HC Deb 14 December 1983 vol 50 cc988-90
13. Mr. Greenway

asked the Secretary of State for Trade and Industry what has been the level of Government financial support to the computer industry over each of the past five years.

Mr. Butcher

Over the past five years £83 million of selective assistance has been provided to the information technology industry rising from £5 million in 1979–80 to £26 million in 1982–83. I have arranged for detailed figures for each of these years to be placed in the Official Report.

Since 1981 the Government have also provided a loan guarantee for ICL. In 1981 and 1982 this stood at £200 million; it now stands at £150 million and will taper away completely by 1 April 1986.

Mr. Greenway

Is my hon. Friend aware of the great success of the Department's computer programme in schools? One computer provided by his Department has led to 20 or 30 computers in many primary, secondary and special schools that I have visited, and to excellent programmes for pupils. However, what is the Department doing to ensure that there are job opportunities for school leavers in the industry, thus making use of the excellent added resources going into the industry, including the help given to ICL?

Mr. Butcher

The schools programme at secondary and primary level has been a great success and I am delighted to report that the three items of equipment in the "micros in schools" programme are of British manufacture. It is also interesting to note that there has been an increase in jobs in the information technology industries. The United Kingdom is now the largest consumer of the industrial and commercial applications of integrated circuits. Those two factors together point the way to a new and burgeoning industry that is aimed at wealth creation for the United Kingdom as a whole.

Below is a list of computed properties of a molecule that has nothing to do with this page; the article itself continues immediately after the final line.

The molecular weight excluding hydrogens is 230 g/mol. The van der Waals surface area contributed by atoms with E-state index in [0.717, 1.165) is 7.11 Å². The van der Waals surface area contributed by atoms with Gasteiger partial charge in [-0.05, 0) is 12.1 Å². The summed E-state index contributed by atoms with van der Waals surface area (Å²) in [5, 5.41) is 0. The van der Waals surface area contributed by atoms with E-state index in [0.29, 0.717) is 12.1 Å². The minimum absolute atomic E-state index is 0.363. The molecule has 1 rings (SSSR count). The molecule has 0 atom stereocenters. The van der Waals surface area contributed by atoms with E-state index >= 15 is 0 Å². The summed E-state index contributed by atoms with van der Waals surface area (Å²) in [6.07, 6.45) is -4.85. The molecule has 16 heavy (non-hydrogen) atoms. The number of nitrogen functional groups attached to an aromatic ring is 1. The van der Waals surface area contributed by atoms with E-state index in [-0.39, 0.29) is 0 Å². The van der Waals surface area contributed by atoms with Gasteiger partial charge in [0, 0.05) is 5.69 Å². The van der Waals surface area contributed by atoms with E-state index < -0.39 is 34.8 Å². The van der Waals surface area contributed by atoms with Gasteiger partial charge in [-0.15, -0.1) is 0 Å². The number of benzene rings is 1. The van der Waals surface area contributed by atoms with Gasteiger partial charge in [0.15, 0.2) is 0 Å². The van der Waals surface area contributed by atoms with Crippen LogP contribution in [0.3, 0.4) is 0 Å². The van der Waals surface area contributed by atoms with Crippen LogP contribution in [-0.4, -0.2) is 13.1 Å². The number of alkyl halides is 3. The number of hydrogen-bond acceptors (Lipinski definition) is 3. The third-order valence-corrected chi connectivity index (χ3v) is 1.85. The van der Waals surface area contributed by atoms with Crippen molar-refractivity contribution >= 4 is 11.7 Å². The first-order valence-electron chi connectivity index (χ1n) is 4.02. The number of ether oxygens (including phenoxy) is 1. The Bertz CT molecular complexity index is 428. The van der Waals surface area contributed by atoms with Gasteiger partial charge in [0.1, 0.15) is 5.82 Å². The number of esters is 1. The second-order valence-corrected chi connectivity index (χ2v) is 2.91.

Mr. Stott

The Minister in answer to his hon. Friend mentioned the loan guarantee to ICL. I wonder whether the Minister saw The Sunday Times Business News of 4 December this year, in which Mr. Richard Brooks indicates that secret documents have been revealed about the fears of ICL. He goes on to say that they also warn that IBM, the world's largest computer firm, is intent on strangling ICL. Given the fact that his Government, rightly, have put a great deal of public money into ICL, it is very important that Britain continues to maintain the capacity to he able to build computers in the United Kingdom. Is his Department, therefore, monitoring the situation in ICL and will he be prepared to come to the House and make a statement if further developments take place?

Mr. Butcher

In answer to the hon. Gentlman's first question, I should point out that ICL's future is much better than it was some two or three years ago. ICL's borrowing was 1000 per cent. of funds employed in 1981. It is now 27 per cent., and its recovery in that regard is continuing.

On the second aspect of the hon. Gentleman's question, again this is a sensitive and relevant point. He will know that under my chairmanship a committee called Focus is anxious to produce objective standards against which no dominant supplier should be able to set de facto standards that could drive others out of business. We are anxious to see that there remains a free and open market in software and hardware and we are also anxious to see, for example, that our public purchasing initiative gives genuine opportunities to ICL.

following are the figures:

Year £ million
1978–79 5.3
1979–80 9.2
1980–81 14.8
1981–82 15.6
1982–83 25.9
1983–84 to date 12.3

Forward to